Asian forest tortoise
|Asian forest tortoise|
|Manouria emys from Kaeng Krachan National Park in Thailand|
The Asian forest tortoise (Manouria emys), also known as the Asian brown tortoise, is a species of tortoise endemic to Southeast Asia. It is believed to be among the most primitive of living tortoises, based on molecular and morphological studies.
There are two recognized subspecies: M. e. emys occurring in southern Thailand, Malaysia, Sumatra, Borneo; and M. e. phayrei, occurring from northwestern Thailand to northeastern India. The latter was named after Sir Arthur Purves Phayre (1812–1885), British Army officer in India who became Commissioner of British Burma.
The Asian forest tortoise is the largest tortoise in mainland Asia. The largest adults of the northern subspecies, Manouria emys phayrei, can reach 25 kg (55 lb) in the wild and much more than that in captivity.
The carapace is considerably depressed, its depth not half its length; anterior and posterior margins reverted, more or less strongly serrated; nuchal present; two supracaudal shields; dorsal shields concentrically striated, often concave; vertebrals much broader than long and at least as broad as costals. The plastron is large, gular region somewhat produced and usually notched, hind lobe deeply notched; the pectoral shields may be widely separated from each other, or from a short median suture; axillary shield very small, inguinal large. The head is moderate in size; two large prefrontal shields and a large frontal; beak not hooked; jaws feebly denticulated, the alveolar surface of the upper jaw with a strong median ridge. The forelimbs anteriorly have very large, bony, pointed, imbricate tubercles, forming four or five longitudinal series. The hind limbs have very large bony tubercles on the plantar surface, with others larger, conical, and spur-like on the heel, and a group of still larger conical tubercles on each side on the back of the thighs. Adults are dark brown or blackish. The carapace of juveniles is yellowish brown, with dark-brown markings.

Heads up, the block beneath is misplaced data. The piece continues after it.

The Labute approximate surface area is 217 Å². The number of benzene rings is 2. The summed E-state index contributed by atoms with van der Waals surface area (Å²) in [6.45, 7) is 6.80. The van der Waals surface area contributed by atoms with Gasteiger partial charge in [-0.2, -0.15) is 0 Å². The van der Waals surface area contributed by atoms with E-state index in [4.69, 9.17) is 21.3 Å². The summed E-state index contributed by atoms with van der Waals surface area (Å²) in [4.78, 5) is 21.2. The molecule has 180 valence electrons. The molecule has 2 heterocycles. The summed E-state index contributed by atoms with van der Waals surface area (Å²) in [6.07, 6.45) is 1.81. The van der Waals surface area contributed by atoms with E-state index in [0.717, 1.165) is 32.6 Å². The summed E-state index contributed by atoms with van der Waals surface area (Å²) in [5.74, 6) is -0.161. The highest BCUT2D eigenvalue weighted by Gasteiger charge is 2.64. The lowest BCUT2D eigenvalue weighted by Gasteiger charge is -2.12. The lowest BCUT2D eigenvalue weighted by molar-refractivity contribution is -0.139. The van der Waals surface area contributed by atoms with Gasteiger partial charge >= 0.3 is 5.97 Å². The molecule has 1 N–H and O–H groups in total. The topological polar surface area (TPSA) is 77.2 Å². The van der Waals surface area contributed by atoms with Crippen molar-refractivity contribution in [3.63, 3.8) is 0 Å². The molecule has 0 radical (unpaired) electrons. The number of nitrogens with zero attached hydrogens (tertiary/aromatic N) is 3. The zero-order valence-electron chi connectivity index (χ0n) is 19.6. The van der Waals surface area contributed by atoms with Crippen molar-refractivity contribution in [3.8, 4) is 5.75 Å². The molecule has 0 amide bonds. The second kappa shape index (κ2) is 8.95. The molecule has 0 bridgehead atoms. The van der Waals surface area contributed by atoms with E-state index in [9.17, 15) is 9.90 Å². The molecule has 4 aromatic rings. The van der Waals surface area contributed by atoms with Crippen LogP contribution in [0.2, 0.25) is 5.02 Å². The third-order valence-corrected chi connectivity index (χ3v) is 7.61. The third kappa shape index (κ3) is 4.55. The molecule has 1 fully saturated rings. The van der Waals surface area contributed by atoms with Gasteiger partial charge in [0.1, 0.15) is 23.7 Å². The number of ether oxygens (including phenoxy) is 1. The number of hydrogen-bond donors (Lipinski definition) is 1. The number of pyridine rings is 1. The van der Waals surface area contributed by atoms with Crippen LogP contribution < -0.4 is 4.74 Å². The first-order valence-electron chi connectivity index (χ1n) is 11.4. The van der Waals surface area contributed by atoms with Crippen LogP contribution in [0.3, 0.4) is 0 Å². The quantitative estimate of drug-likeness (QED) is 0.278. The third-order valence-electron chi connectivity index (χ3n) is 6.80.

Manouria emys is the only tortoise which lays its eggs above ground in a nest, which the female constructs of leaf litter. The female uses both front and rear legs to gather material for the nest and lays up to 50 eggs deep inside it. She then sits on and near the nest to protect it, and will "chase" predators and intruders away.
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